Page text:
Author's School

Graduate School of Arts & Sciences

Author's Department/Program

Biology and Biomedical Sciences: Immunology

Language

English (en)

Date of Award

January 2011

Degree Type

Dissertation

Degree Name

Doctor of Philosophy (PhD)

Chair and Committee

Herbert Virgin

Abstract

Macroautophagy: herein autophagy) is a process by which cells degrade long-lived proteins and organelles. The autophagy pathway and autophagy genes have been implicated in many functions in the cell such as protecting against metabolic stress, degrading damaged organelles, and regulating vesicular trafficking. To study the role of autophagy in primary cells with important physiologic functions, we generated mice lacking essential autophagy genes in B lymphocytes, T lymphocytes, and osteoclasts. We found that the essential autophagy gene Atg5 was important for B cell development and for the maintenance of B-1a B cell numbers but not peripheral B-2 B cell numbers. In T cells, deletion of the essential autophagy genes Atg5 or Atg7 resulted in decreased thymocyte and peripheral T cell numbers in vivo and a decrease in cell proliferation in vitro. Autophagy genes play a critical role in T cell homeostasis, but do not appear important for peripheral B-2 B cell homeostasis in vivo. Whole-genome transcriptional profiling of Atg5-deficient and wild-type thymocytes suggested abnormalities in mitochondria in the absence of Atg5. We confirmed this observation by demonstrating that peripheral Atg5-deficient T cells had an increase in mitochondrial mass that correlated with increased Annexin-V staining in these cells. We speculate that autophagy is required in T cells for the removal of damaged or aged mitochondria and that excess mitochondria contribute to increased cell death in autophagy-deficient T cells. In contrast to lymphocytes, deletion of autophagy genes in osteoclasts did not result in dramatic abnormalities in cell development. However, the biochemical pathway necessary for autophagy was critical for directional secretion in osteoclasts. We found that the autophagosome marker LC3 localized to the resorptive microenvironment in osteoclasts. Deleting Atg5 or Atg7 or overexpressing a dominant negative mutant of ATG4B to inhibit LC3 conjugation reduced localization of lysosomal markers at the resorptive surface and decreased bone resorption in vitro. Furthermore, mice lacking Atg5 in osteoclasts and other myeloid-lineage cells were protected from ovarectomy-induced bone loss, a mouse model of osteoporosis. Together, these studies demonstrate that autophagy genes are important in cell development, survival, mitochondrial maintenance, and directional secretion in physiologically important, primary mammalian cells.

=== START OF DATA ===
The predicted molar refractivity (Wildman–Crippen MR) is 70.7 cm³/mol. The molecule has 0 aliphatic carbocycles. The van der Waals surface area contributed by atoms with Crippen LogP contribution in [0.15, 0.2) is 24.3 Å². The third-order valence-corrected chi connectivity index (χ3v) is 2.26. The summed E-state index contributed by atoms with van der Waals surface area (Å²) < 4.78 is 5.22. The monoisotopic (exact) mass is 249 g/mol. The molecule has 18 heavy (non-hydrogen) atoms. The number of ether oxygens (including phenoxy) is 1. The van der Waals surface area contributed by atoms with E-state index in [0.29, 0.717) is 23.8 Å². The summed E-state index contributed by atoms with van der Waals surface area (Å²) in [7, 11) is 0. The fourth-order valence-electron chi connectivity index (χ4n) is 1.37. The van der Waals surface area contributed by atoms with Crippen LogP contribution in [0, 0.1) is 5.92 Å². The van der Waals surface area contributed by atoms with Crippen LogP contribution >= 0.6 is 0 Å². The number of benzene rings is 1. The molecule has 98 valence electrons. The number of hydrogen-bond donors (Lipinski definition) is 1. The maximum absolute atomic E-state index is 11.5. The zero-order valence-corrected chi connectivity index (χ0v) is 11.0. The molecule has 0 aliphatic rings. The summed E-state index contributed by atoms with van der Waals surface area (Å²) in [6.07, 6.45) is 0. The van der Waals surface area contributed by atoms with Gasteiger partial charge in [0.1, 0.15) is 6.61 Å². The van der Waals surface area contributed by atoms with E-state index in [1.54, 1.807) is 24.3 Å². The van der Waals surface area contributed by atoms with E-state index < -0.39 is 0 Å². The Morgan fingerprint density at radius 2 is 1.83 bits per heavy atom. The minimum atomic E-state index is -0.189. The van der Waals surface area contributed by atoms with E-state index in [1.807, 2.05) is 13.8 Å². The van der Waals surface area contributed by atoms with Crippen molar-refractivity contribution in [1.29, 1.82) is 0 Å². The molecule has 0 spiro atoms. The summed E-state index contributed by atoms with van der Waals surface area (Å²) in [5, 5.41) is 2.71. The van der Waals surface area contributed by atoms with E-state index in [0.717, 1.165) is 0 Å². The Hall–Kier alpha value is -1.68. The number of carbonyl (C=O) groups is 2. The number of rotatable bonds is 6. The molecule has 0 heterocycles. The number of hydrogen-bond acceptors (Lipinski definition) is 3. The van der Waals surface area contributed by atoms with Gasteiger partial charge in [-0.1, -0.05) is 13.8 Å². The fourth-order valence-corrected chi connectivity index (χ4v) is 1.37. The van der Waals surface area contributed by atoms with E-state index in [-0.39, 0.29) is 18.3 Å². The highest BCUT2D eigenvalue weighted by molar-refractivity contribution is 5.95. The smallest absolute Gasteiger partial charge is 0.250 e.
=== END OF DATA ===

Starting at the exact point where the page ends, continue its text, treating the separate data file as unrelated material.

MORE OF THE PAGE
DOI

https://doi.org/10.7936/K7M043DZ

Comments

Permanent URL: http://dx.doi.org/10.7936/K7M043DZ

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